Shares of AMC Entertainment (AMC -2.69%) are headed into Friday's close up around 19% for the week despite a sizable pullback on Thursday, leading (but also outpacing) similar surges from stocks of rival theater chains Cinemark Holdings (CNK 1.26%), IMAX (IMAX 4.00%), and Regal owner Cineworld Group (CNNW.F). The gains were largely logged on Tuesday, following Monday's announcement from the FDA that it had approved its first COVID-19 vaccine based on standards above and beyond the emergency-usage approval that had allowed for the rapid development of a vaccine before now.
Investors viewed the news as a sign that the consumer environment is inching its way back to prepandemic norms. But we mustn't look past the fact that some traders leveraged the FDA's decision to spark another short squeeze for this meme stock.
For the time being, most movie theaters have reopened, unfazed by the rapid spread of COVID-19's delta variant even though earlier variants of the coronavirus shuttered the movie industry for the better part of 2020. Some patrons are returning to these reopened movie theaters, but others remain hesitant. Domestic ticket sales are running at about half what they were before COVID-19 rattled the world. And as it turns out, many film fans are content to watch new releases offered to them at home rather than on the big screen, and studios are satisfied to make the home-viewing option available as long as theatrical distribution of new movies is hobbled.
The business might not be hobbled for much longer, though, at least according to some AMC shareholders. They suggest the Food & Drug Administration's approval of the COVID-19 vaccine developed by Pfizer (PFE 1.29%) and BioNTech (BNTX 2.08%) marks a turning point in the war against the pandemic. More specifically, they argue that now that the vaccine has gone through the FDA's lengthier and more scrutinous drug approval process, more people are likely to feel comfortable being vaccinated.
And yet that thesis is self-serving. Also on Tuesday, "#AMCSqueeze" was one of Twitter's top trending terms, suggesting the gains were part of a bigger, concerted effort to frighten short-sellers of the stock out of their trades, thereby fueling even more gains. (To close out a short position, the stock must be purchased outright, which can have the effect of lifting that stock's price.)
While far from being the same caliber of meme stock that AMC is, Cineworld, IMAX, and Cinemark are typically grouped together by traders and get pushed in the same direction as AMC shares.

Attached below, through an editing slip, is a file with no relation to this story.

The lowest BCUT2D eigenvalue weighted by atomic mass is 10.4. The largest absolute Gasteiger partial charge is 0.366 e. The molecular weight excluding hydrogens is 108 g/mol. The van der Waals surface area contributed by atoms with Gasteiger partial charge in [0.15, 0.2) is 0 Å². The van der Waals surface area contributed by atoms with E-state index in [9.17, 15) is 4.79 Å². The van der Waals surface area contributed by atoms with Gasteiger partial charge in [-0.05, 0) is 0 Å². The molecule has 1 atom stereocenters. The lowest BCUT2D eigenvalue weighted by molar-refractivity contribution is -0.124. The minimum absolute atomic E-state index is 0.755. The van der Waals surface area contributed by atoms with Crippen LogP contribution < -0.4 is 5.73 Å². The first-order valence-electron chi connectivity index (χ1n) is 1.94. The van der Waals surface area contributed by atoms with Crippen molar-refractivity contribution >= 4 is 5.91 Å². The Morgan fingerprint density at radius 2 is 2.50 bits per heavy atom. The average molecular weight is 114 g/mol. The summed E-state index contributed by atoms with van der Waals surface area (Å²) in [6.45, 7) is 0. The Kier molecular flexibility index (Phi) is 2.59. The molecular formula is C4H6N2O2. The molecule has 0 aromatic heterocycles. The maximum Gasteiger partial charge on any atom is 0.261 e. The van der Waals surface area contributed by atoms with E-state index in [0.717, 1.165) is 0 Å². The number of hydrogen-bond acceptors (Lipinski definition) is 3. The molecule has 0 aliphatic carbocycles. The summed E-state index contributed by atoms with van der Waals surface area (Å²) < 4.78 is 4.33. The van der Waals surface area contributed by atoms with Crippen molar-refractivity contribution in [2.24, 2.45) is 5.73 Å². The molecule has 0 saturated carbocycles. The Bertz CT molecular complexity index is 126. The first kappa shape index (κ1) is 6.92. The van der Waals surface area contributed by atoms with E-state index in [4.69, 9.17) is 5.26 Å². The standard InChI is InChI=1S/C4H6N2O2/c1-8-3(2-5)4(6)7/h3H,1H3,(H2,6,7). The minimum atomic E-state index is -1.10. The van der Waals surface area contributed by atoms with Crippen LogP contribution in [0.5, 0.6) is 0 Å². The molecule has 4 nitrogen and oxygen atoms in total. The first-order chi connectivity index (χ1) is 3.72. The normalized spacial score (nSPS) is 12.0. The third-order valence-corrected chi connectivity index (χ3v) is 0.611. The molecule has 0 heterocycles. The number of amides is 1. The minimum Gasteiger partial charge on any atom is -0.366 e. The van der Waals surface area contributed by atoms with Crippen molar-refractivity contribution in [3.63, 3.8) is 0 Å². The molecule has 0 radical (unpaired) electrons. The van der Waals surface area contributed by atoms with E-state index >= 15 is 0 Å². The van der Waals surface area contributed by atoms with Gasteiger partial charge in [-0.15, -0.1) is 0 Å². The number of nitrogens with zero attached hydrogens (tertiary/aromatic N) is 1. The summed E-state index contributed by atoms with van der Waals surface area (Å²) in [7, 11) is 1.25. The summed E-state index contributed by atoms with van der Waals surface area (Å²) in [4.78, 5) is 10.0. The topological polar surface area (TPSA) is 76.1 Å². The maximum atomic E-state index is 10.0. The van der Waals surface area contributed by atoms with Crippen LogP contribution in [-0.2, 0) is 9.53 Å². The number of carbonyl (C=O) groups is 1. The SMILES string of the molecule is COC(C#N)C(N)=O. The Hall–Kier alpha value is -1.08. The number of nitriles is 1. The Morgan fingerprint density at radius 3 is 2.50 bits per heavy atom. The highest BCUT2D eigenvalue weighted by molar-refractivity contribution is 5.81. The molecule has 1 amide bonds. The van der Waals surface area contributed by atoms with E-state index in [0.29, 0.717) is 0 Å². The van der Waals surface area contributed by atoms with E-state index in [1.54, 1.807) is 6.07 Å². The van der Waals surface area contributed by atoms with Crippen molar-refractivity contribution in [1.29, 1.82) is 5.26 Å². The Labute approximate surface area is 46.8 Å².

Be wary of jumping to the conclusion that's being voiced about the Food & Drug Administration's more conventional approval of the COVID-19 vaccine made by BioNTech and Pfizer.
All consumers are pleased the vaccine in question has stood up to the more rigorous standards that don't apply during the search for an emergency solution. But the FDA's decision isn't necessarily changing hesitant minds about the vaccine. A poll taken by The Associated Press's NORC Center for Public Affairs Research in July indicates that 80% of the population that had not yet been vaccinated at the time still isn't likely to voluntarily be vaccinated in the future. Many of these same people also feel the vaccines currently available aren't particularly effective against the delta strain now ravaging the nation, which accounts for the vast majority of new infections within the United States. And that's not a completely off-base concern. Breakthrough cases are occurring, with some data suggesting they're accounting for as many as 10% to 20% of infections.
Don't look for this hesitance to abate either. The Associated Press's NORC Center for Public Affairs Research found, in a separate poll performed this month, that only half of the country's working adults support the idea of requiring vaccinations for on-site employees. Around one-fourth of these respondents outright oppose vaccination requirements.
Given that the nation's population has already become about as vaccinated as it's willing to become, the question now is: What's truly going to restore regular trips to movie theaters, particularly now that studios have gotten comfortable with selling films directly to consumers as streaming offerings?
It's not a question that will be answered -- or even acknowledged -- by meme stock followers who have a vested interest in only seeing AMC and its fellow theater stocks move higher. And to be fair, so far, they have not needed to discuss the company's underlying fundamentals or plausible future; they've successfully pushed the stock around by sparking short squeezes or merely leveraging the threat of short squeezes. Their tactics are working.
The passage of time ultimately works against this strategy, though, as it allows investors to weigh theater chains' actual results and compare them to what have turned into steep valuations. Indeed, the poor follow-through on Tuesday's bullish surge turned into losses by Thursday and little movement on Friday, which is telling in and of itself. This result says there just aren't many (if any) buyers left on the sidelines willing to step in.
Given this backdrop, AMC and its peers aren't names anyone besides the most risk-tolerant speculators can really get behind.